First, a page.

SettingsPrimary healthcare facilities in low- and middle-income countriesIndia (2 studies), South Africa (2 studies), Nepal, Tanzania, Togo, Zambia, Zimbabwe
OutcomesHealthcare delivery, healthcare received, and health behaviour and status outcomes

Processes and outputs of healthcare delivery (9 studies)

Health status (5 studies)

Knowledge and behaviours of service users (3 studies)

Users' perceptions of the service (1 study)

Date of most recent search: September 2010
Limitations: this is a well-conducted systematic review with only minor limitations.

Referral Systems

Healthcare delivery of organisational interventions vs no intervention for referral from primary to secondary care

Akbari 2008
Review objective: to assess the effects of interventions to change primary care outpatient referral rates or improve outpatient referral appropriateness.
Types of What the review authors searched for What the review authors found
Study designs and InterventionsRandomised trials, non-randomised trials, controlled before-after studies, and interrupted time series studies of interventions to change outpatient referral rates or improve outpatient referral appropriateness.17 studies were found, of which 9 evaluated professional educational interventions, 4 evaluated organisational interventions, and 4 evaluated financial interventions. Of the 17 studies identified, 10 were randomised trials, 1 was a non-randomised trial, 5 were controlled before-after studies, and 1 was an interrupted time series study.
Participants

Primary care physicians, including general practitioners, family doctors, family physicians, family practitioners, and other physicians working in primary healthcare settings, who fulfil primary healthcare tasks

Specialist physicians working in hospitals or community outpatient settings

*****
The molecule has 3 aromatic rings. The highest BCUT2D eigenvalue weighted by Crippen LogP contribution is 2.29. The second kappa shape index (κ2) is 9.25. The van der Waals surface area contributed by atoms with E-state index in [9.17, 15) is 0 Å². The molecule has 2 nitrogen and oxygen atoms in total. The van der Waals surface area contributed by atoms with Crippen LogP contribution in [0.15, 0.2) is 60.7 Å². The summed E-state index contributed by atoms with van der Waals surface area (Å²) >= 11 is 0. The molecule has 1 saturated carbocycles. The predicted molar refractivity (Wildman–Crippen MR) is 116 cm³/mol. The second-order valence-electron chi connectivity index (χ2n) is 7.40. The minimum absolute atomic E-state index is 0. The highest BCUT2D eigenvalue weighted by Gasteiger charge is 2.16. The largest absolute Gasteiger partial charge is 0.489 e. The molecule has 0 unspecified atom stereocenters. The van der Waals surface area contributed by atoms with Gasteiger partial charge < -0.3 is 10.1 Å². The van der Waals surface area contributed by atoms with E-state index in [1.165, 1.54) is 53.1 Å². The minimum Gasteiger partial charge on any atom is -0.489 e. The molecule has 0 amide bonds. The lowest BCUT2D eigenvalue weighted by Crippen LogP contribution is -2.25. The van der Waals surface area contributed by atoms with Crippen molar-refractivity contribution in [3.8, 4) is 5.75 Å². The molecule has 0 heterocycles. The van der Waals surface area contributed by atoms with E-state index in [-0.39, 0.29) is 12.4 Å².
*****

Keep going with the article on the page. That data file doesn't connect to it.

Primary care physicians and specialist physicians
SettingsPrimary care and hospitalsStudies conducted in the UK (12 studies), the USA (2 studies), and 1 each in the Netherlands, Palestine, and Finland
OutcomesObjectively measured provider performance in a healthcare setting (for example, referral rates or appropriateness of referral) or health outcomes.Number of primary care visits, referral rates, appropriateness of referrals, case mix of referrals, appropriateness of specialist investigations, costs of prescriptions
Date of most recent search: October 2007
Limitations: this is a well-conducted systematic review with only minor limitations.

Referral Systems

Nurse vs physician triage systems in emergency departments

Rowe 2011.
Review objective: to estimate the effectiveness of triage systems in reducing emergency department (ED) overcrowding.
Types of What the review authors searched for What the review authors found
Study designs and InterventionsParallel or cluster-randomised trials, non-randomised trials, cohort studies, interrupted time series studies, case-control studies, and before-after studies assessing the effect of physician-led triage systems28 included studies: 2 randomised trials, 7 non-randomised trials, 1 interrupted time series study, 16 before-after studies, and 2 prospective cohort studies. The studies compared nurse-led triage with triage teams (20 studies) or emergency physicians (8 studies).
ParticipantsAdult or mixed (children and adult) patients seeking healthcareAll studies took place in single emergency departments
SettingsEmergency departmentsUSA (17 studies), UK (4 studies), Australia (2 studies), Canada (2 studies), Hong Kong (2 studies), Singapore (1 study)
OutcomesED length of stay, time from patient arrival/triage to physically leaving the ED, physician initial assessment time from patient arrival, proportion of patients leaving the ED without being seen and leaving the ED against medical adviceED length of stay (19 studies), physician initial assessment time from patient arrival (9 studies), proportion of patients leaving the ED without being seen (12 studies) and leaving the ED against medical advice (2 studies)
Date of most recent search: May 2009
Limitations: this is well-conducted systematic review with only minor limitations, but the last search was conducted in 2009.

Teams

Team midwifery vs standard care

Butler 2011.
See under "Who provides care/role expansion or task shifting/specialst nursing post added to hospital nurse staffing"